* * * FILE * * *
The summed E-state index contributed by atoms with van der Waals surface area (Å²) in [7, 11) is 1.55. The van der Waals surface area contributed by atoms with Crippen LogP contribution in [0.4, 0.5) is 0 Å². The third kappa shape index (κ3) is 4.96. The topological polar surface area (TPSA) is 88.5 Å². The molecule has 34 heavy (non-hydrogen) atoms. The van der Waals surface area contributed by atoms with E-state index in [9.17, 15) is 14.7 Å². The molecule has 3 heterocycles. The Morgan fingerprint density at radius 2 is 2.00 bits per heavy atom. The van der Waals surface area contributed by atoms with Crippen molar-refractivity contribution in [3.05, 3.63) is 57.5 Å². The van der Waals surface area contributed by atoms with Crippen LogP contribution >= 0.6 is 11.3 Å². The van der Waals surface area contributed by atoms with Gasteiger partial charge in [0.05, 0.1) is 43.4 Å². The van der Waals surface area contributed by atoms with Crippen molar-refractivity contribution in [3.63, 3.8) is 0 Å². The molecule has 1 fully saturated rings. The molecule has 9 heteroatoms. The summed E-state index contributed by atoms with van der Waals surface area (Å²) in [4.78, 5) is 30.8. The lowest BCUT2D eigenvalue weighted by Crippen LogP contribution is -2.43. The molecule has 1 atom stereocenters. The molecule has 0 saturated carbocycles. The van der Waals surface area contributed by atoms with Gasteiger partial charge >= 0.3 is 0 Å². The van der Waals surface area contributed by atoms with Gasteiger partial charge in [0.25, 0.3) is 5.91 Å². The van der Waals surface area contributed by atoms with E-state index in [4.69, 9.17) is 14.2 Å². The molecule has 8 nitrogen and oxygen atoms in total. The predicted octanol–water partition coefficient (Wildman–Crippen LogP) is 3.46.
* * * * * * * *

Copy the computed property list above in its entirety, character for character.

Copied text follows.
The summed E-state index contributed by atoms with van der Waals surface area (Å²) in [7, 11) is 1.55. The van der Waals surface area contributed by atoms with Crippen LogP contribution in [0.4, 0.5) is 0 Å². The third kappa shape index (κ3) is 4.96. The topological polar surface area (TPSA) is 88.5 Å². The molecule has 34 heavy (non-hydrogen) atoms. The van der Waals surface area contributed by atoms with E-state index in [9.17, 15) is 14.7 Å². The molecule has 3 heterocycles. The Morgan fingerprint density at radius 2 is 2.00 bits per heavy atom. The van der Waals surface area contributed by atoms with Crippen molar-refractivity contribution in [3.05, 3.63) is 57.5 Å². The van der Waals surface area contributed by atoms with Crippen LogP contribution >= 0.6 is 11.3 Å². The van der Waals surface area contributed by atoms with Gasteiger partial charge in [0.05, 0.1) is 43.4 Å². The van der Waals surface area contributed by atoms with Crippen molar-refractivity contribution in [3.63, 3.8) is 0 Å². The molecule has 1 fully saturated rings. The molecule has 9 heteroatoms. The summed E-state index contributed by atoms with van der Waals surface area (Å²) in [4.78, 5) is 30.8. The lowest BCUT2D eigenvalue weighted by Crippen LogP contribution is -2.43. The molecule has 1 atom stereocenters. The molecule has 0 saturated carbocycles. The van der Waals surface area contributed by atoms with Gasteiger partial charge >= 0.3 is 0 Å². The van der Waals surface area contributed by atoms with Gasteiger partial charge in [0.25, 0.3) is 5.91 Å². The van der Waals surface area contributed by atoms with E-state index in [4.69, 9.17) is 14.2 Å². The molecule has 8 nitrogen and oxygen atoms in total. The predicted octanol–water partition coefficient (Wildman–Crippen LogP) is 3.46.